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Friday, November 7, 2014

Cover Crops Seminar in Elsberry, MO

By Janette Swartz - Consultant with Soil Right Consulting Services:

Yesterday I attended a Soil Health/ Cover Crop Workshop in Elsberry, MO. If you haven’t been to the Elsberry Plant Materials Center it is very interesting. They have many plots of different cover crops seeded at different planting dates. They also had a rainfall simulator demonstrated by Doug Peterson. If you haven’t seen a rainfall simulator demonstrated YouTube has some pretty interesting videos done by the NRCS that would be good to watch.

 The first thing Doug did was perform a slake test. He placed a soil aggregate from a no-till field into a jar of water and also placed a soil aggregate from a conventionally tilled field in another jar of water. Immediately the conventionally tilled soil aggregate started falling apart compared to the no-till field where very little soil fell apart. This shows that tillage is destroying the soil glomalin which holds the soil together.

He then started the rain fall simulator. The first soil tray was a conventionally tilled soil. The second tray was a conventional till soil with cover crops. The third tray was a no till soil which has no cover crops (only because the grower didn’t have time to get them on this year). The fourth tray was a pasture soil with short grass on it. The fifth tray was a pasture soil with well managed grazing and a better grass cover. For each tray there are two jars underneath the front one was to catch the run off, and the back jar was to catch water that had infiltrated through the soil. As you can see from the pictures the first tray had a lot of muddy runoff and almost no infiltrated water. The second tray had a little more runoff (it received a little more “rain”) and quite a bit more water that infiltrated the soil. The third tray had no significant runoff and a lot of infiltration. The fourth tray had quite a bit of runoff and some infiltrated. The fifth tray had no runoff and all of the water infiltrated. I think this demonstration speaks a lot for no-till.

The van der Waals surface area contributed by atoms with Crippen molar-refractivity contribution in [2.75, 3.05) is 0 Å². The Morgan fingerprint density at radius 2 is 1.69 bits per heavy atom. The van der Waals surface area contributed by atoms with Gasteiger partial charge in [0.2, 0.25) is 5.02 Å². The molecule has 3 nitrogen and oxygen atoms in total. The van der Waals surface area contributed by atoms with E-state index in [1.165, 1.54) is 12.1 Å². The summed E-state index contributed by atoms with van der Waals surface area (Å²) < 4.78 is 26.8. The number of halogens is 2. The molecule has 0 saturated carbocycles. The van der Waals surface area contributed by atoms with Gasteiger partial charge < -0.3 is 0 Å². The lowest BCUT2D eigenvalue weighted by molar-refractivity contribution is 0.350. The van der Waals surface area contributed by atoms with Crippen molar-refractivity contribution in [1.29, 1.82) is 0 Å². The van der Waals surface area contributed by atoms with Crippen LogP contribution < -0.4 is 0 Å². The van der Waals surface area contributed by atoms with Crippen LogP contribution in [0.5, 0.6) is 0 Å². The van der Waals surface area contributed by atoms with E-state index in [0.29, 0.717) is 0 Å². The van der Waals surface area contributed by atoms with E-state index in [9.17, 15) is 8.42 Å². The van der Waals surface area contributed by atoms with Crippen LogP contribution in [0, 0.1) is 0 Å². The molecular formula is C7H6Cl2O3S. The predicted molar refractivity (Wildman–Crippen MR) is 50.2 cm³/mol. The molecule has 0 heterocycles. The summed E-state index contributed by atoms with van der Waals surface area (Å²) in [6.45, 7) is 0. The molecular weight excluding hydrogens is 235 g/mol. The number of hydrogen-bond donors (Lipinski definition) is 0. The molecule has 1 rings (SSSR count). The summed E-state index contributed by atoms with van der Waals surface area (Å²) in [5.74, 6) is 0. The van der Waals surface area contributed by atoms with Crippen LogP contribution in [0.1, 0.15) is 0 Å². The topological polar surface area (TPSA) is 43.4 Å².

What was really interesting to me was how important managing your pasture ground is. I was surprised at how much runoff there was in the short pasture ground. I would have thought the grass roots would have held the soil and allowed for more water to infiltrate. The well managed pasture had almost no runoff. This shows how keeping the soil covered can be a benefit. In another picture you can see that Doug dumped the first tray out upside down. The top of the tilled soil was completely saturated and the soil that was on the bottom of the tray was completely dry. That shows that the tilled soil didn’t have any pore space and the water wasn’t able to penetrate anything but the surface. That is how the soil forms that top hard concrete crust when you get a rain.  

Slake Test

Rainfall Simulator

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